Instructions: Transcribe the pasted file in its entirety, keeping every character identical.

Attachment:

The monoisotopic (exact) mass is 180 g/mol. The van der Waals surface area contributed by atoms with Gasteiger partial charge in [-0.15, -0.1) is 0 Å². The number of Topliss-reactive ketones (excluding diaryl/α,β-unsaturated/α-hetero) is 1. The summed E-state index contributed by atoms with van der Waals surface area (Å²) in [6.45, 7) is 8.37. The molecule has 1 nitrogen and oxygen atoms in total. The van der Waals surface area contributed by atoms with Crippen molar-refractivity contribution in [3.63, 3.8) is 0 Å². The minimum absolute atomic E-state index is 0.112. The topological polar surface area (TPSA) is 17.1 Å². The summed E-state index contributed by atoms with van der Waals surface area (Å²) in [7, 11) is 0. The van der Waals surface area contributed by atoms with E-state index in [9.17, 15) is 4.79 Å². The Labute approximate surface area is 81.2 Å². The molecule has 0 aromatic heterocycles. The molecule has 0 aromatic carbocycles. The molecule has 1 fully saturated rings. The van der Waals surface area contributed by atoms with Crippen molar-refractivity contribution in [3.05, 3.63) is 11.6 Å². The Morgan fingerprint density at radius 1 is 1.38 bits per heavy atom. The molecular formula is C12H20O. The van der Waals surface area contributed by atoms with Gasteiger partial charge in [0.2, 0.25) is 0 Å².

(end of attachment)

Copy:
The monoisotopic (exact) mass is 180 g/mol. The van der Waals surface area contributed by atoms with Gasteiger partial charge in [-0.15, -0.1) is 0 Å². The number of Topliss-reactive ketones (excluding diaryl/α,β-unsaturated/α-hetero) is 1. The summed E-state index contributed by atoms with van der Waals surface area (Å²) in [6.45, 7) is 8.37. The molecule has 1 nitrogen and oxygen atoms in total. The van der Waals surface area contributed by atoms with Crippen molar-refractivity contribution in [3.63, 3.8) is 0 Å². The minimum absolute atomic E-state index is 0.112. The topological polar surface area (TPSA) is 17.1 Å². The summed E-state index contributed by atoms with van der Waals surface area (Å²) in [7, 11) is 0. The van der Waals surface area contributed by atoms with E-state index in [9.17, 15) is 4.79 Å². The Labute approximate surface area is 81.2 Å². The molecule has 0 aromatic heterocycles. The molecule has 0 aromatic carbocycles. The molecule has 1 fully saturated rings. The van der Waals surface area contributed by atoms with Crippen molar-refractivity contribution in [3.05, 3.63) is 11.6 Å². The Morgan fingerprint density at radius 1 is 1.38 bits per heavy atom. The molecular formula is C12H20O. The van der Waals surface area contributed by atoms with Gasteiger partial charge in [0.2, 0.25) is 0 Å².